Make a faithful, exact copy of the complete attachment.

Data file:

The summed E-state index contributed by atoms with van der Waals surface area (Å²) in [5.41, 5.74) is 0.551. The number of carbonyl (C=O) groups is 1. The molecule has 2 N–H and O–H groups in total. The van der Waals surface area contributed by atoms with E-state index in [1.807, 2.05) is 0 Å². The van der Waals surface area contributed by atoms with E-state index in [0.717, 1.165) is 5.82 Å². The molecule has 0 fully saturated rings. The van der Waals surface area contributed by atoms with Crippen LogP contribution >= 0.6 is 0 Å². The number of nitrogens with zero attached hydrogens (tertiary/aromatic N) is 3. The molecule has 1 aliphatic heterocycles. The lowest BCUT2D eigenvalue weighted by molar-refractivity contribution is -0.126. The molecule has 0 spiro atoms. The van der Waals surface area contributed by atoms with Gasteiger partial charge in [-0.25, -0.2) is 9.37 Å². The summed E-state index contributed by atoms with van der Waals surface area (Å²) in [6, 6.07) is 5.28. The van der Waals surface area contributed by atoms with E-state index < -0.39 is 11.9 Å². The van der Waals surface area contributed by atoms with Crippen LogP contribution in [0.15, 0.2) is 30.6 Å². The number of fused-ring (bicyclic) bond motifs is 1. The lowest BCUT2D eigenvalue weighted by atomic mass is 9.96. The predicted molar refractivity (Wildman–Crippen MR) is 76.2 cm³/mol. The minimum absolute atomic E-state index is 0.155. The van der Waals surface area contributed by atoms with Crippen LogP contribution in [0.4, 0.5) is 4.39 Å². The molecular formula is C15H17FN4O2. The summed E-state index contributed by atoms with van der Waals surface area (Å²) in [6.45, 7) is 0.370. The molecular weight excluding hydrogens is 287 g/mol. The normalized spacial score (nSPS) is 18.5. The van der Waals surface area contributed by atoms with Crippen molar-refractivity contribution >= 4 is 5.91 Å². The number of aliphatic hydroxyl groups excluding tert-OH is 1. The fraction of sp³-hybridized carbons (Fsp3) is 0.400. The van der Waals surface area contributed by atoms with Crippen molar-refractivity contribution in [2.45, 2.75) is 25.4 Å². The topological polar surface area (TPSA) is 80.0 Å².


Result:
The summed E-state index contributed by atoms with van der Waals surface area (Å²) in [5.41, 5.74) is 0.551. The number of carbonyl (C=O) groups is 1. The molecule has 2 N–H and O–H groups in total. The van der Waals surface area contributed by atoms with E-state index in [1.807, 2.05) is 0 Å². The van der Waals surface area contributed by atoms with E-state index in [0.717, 1.165) is 5.82 Å². The molecule has 0 fully saturated rings. The van der Waals surface area contributed by atoms with Crippen LogP contribution >= 0.6 is 0 Å². The number of nitrogens with zero attached hydrogens (tertiary/aromatic N) is 3. The molecule has 1 aliphatic heterocycles. The lowest BCUT2D eigenvalue weighted by molar-refractivity contribution is -0.126. The molecule has 0 spiro atoms. The van der Waals surface area contributed by atoms with Gasteiger partial charge in [-0.25, -0.2) is 9.37 Å². The summed E-state index contributed by atoms with van der Waals surface area (Å²) in [6, 6.07) is 5.28. The van der Waals surface area contributed by atoms with E-state index < -0.39 is 11.9 Å². The van der Waals surface area contributed by atoms with Crippen LogP contribution in [0.15, 0.2) is 30.6 Å². The number of fused-ring (bicyclic) bond motifs is 1. The lowest BCUT2D eigenvalue weighted by atomic mass is 9.96. The predicted molar refractivity (Wildman–Crippen MR) is 76.2 cm³/mol. The minimum absolute atomic E-state index is 0.155. The van der Waals surface area contributed by atoms with Crippen LogP contribution in [0.4, 0.5) is 4.39 Å². The molecular formula is C15H17FN4O2. The summed E-state index contributed by atoms with van der Waals surface area (Å²) in [6.45, 7) is 0.370. The molecular weight excluding hydrogens is 287 g/mol. The normalized spacial score (nSPS) is 18.5. The van der Waals surface area contributed by atoms with Crippen molar-refractivity contribution >= 4 is 5.91 Å². The number of aliphatic hydroxyl groups excluding tert-OH is 1. The fraction of sp³-hybridized carbons (Fsp3) is 0.400. The van der Waals surface area contributed by atoms with Crippen molar-refractivity contribution in [2.45, 2.75) is 25.4 Å². The topological polar surface area (TPSA) is 80.0 Å².